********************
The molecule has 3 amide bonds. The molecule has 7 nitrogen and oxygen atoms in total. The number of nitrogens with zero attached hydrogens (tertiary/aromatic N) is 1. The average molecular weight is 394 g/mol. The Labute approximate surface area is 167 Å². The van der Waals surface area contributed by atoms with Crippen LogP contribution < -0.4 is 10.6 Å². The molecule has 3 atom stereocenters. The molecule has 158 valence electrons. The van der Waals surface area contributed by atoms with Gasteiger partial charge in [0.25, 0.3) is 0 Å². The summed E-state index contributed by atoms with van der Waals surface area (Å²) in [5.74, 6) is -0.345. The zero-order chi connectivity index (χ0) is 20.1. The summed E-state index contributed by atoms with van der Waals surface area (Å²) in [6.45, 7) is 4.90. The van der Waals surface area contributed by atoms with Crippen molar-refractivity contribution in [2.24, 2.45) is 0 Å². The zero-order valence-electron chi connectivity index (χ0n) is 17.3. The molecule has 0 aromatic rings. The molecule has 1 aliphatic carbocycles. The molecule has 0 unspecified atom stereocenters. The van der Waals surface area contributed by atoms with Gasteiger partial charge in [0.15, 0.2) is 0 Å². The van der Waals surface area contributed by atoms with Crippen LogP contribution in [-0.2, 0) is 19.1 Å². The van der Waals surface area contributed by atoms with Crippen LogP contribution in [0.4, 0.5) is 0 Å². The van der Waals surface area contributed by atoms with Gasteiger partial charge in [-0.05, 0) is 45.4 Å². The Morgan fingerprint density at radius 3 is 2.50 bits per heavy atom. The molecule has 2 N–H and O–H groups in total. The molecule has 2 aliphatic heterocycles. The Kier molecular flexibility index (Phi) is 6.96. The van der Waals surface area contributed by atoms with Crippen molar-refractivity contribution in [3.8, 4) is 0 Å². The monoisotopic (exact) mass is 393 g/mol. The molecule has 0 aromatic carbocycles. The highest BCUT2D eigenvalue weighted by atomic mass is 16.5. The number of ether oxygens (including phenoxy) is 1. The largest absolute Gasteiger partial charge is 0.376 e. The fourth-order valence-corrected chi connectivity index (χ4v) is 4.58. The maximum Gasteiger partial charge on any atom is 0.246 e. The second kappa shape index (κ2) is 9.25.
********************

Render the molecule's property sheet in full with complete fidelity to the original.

The molecule has 3 amide bonds. The molecule has 7 nitrogen and oxygen atoms in total. The number of nitrogens with zero attached hydrogens (tertiary/aromatic N) is 1. The average molecular weight is 394 g/mol. The Labute approximate surface area is 167 Å². The van der Waals surface area contributed by atoms with Crippen LogP contribution < -0.4 is 10.6 Å². The molecule has 3 atom stereocenters. The molecule has 158 valence electrons. The van der Waals surface area contributed by atoms with Gasteiger partial charge in [0.25, 0.3) is 0 Å². The summed E-state index contributed by atoms with van der Waals surface area (Å²) in [5.74, 6) is -0.345. The zero-order chi connectivity index (χ0) is 20.1. The summed E-state index contributed by atoms with van der Waals surface area (Å²) in [6.45, 7) is 4.90. The van der Waals surface area contributed by atoms with Crippen molar-refractivity contribution in [2.24, 2.45) is 0 Å². The zero-order valence-electron chi connectivity index (χ0n) is 17.3. The molecule has 0 aromatic rings. The molecule has 1 aliphatic carbocycles. The molecule has 0 unspecified atom stereocenters. The van der Waals surface area contributed by atoms with Gasteiger partial charge in [0.15, 0.2) is 0 Å². The van der Waals surface area contributed by atoms with Crippen LogP contribution in [-0.2, 0) is 19.1 Å². The van der Waals surface area contributed by atoms with Crippen LogP contribution in [0.4, 0.5) is 0 Å². The van der Waals surface area contributed by atoms with Gasteiger partial charge in [-0.05, 0) is 45.4 Å². The Morgan fingerprint density at radius 3 is 2.50 bits per heavy atom. The molecule has 2 N–H and O–H groups in total. The molecule has 2 aliphatic heterocycles. The Kier molecular flexibility index (Phi) is 6.96. The van der Waals surface area contributed by atoms with Crippen molar-refractivity contribution in [3.8, 4) is 0 Å². The monoisotopic (exact) mass is 393 g/mol. The molecule has 0 aromatic carbocycles. The highest BCUT2D eigenvalue weighted by atomic mass is 16.5. The number of ether oxygens (including phenoxy) is 1. The largest absolute Gasteiger partial charge is 0.376 e. The fourth-order valence-corrected chi connectivity index (χ4v) is 4.58. The maximum Gasteiger partial charge on any atom is 0.246 e. The second kappa shape index (κ2) is 9.25.